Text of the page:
How do you do my name is Luigi and I am the Duke of Abruzzi. I love bubbles, strawberries, and sheets drying in the wind and sunlight. Hobbies include bank robbery, kidnapping, and extortion.
As you can see, the streets are barricaded, and the police are confused.
What can I say?
I grew up in Minneapolis. I am a true poet. I grow obscure when I feel like it and ride the green dragons of Mandalay.
I feel old. I have begun to see my life as a play in the shape of a boat propeller.
In Act One, I bare my fangs, lightning illumines the library, and the sea crashes against the rocks. I wrap myself in a cape and glide from room to room howling plump and personal sentences.
In Act Two, I saw an opulent emotion in half. This is how I discover the magic of bubbles.
There is a blaze of art in the room. Do you see it? Even the map has a pulse. Figures move around on a screen and a mound of photogenic sugar acquits all adjectives of their burdensome role in the sentence.
But what sentence? We are all serving a sentence. Even this sentence is serving a sentence. But what can be done?
People die in the canyons all the time. We do what we can to warn them, but there are always those who go headlong into the wilderness with nothing but a song and a flashlight.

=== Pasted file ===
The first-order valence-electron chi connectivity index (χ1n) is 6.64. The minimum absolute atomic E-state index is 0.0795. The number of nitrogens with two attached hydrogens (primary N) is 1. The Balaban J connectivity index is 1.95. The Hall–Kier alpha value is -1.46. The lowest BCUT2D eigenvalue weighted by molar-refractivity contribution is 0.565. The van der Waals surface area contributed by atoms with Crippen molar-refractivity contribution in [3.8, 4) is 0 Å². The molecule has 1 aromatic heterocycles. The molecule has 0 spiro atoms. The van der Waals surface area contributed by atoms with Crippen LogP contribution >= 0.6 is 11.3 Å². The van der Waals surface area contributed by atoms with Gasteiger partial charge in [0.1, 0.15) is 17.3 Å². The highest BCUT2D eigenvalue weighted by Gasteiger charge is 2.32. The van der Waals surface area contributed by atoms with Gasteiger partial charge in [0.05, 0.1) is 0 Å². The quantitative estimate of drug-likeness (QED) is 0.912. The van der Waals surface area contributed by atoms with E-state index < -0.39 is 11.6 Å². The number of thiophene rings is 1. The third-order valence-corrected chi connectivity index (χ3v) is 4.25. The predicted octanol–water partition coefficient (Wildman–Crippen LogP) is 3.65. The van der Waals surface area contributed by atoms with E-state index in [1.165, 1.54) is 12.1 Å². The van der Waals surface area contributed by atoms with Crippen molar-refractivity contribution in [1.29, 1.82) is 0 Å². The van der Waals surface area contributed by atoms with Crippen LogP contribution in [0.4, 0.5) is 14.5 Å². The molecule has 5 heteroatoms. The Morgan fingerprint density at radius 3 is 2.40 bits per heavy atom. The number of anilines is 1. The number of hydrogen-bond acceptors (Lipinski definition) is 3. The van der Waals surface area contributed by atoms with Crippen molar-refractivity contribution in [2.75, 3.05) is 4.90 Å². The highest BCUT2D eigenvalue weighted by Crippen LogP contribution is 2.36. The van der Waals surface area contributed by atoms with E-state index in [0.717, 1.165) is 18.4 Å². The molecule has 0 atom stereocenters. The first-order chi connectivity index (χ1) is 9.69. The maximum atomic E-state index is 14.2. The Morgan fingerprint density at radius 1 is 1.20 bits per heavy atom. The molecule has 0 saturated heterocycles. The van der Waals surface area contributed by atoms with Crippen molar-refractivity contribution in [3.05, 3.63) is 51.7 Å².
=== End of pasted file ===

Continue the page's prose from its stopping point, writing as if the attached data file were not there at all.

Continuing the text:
Necessity makes a necessity of necessity.
Hope is a curious medicine, healing and enfeebling simultaneously.
Did I mention the Rolling Stones played at our wedding?
Did I mention that I was married?
I married a balloonist from Barcelona. We honeymooned in Honolulu.
Where is she now? That’s my last Duchess on the wall, over there, by the begonias. She’s the one with the hairdo that looks like a Tyrannosaurus Rex in a Moab garage.
I know all the sorrows of the jukebox.
Sometimes I feel like I am walking on a highwire, and sometimes I drive to California in a silver Dodge sedan, only to discover that I have not left the couch, but am lost in a cloud of smoke, a bowl of opium at my side.
Absence does not have a structure. If it did, it would not be absence, it would be a hat, or an elevator.
Do you hear? There is a song in the ink. A pool of words bubbling in the center of the page.
I saw this happen once on Ron Silliman’s blog. A pair of slugs mated, dangling from a branch on a strand of mucus, their genitals entwined.
Life is an endless struggle and death is a long sweet rest. But let’s not fuss over little things. What matters is ultramarine. What matters are spoons and forks.
Alphabets and clams.
I wonder if the wash is done. You’ll have to excuse me. I see a revolving door and somebody has to push it. Round and round and round and round.
Thank god for walls. Thank god for breasts and sentences and syllables and sound.
And round and round and round and round.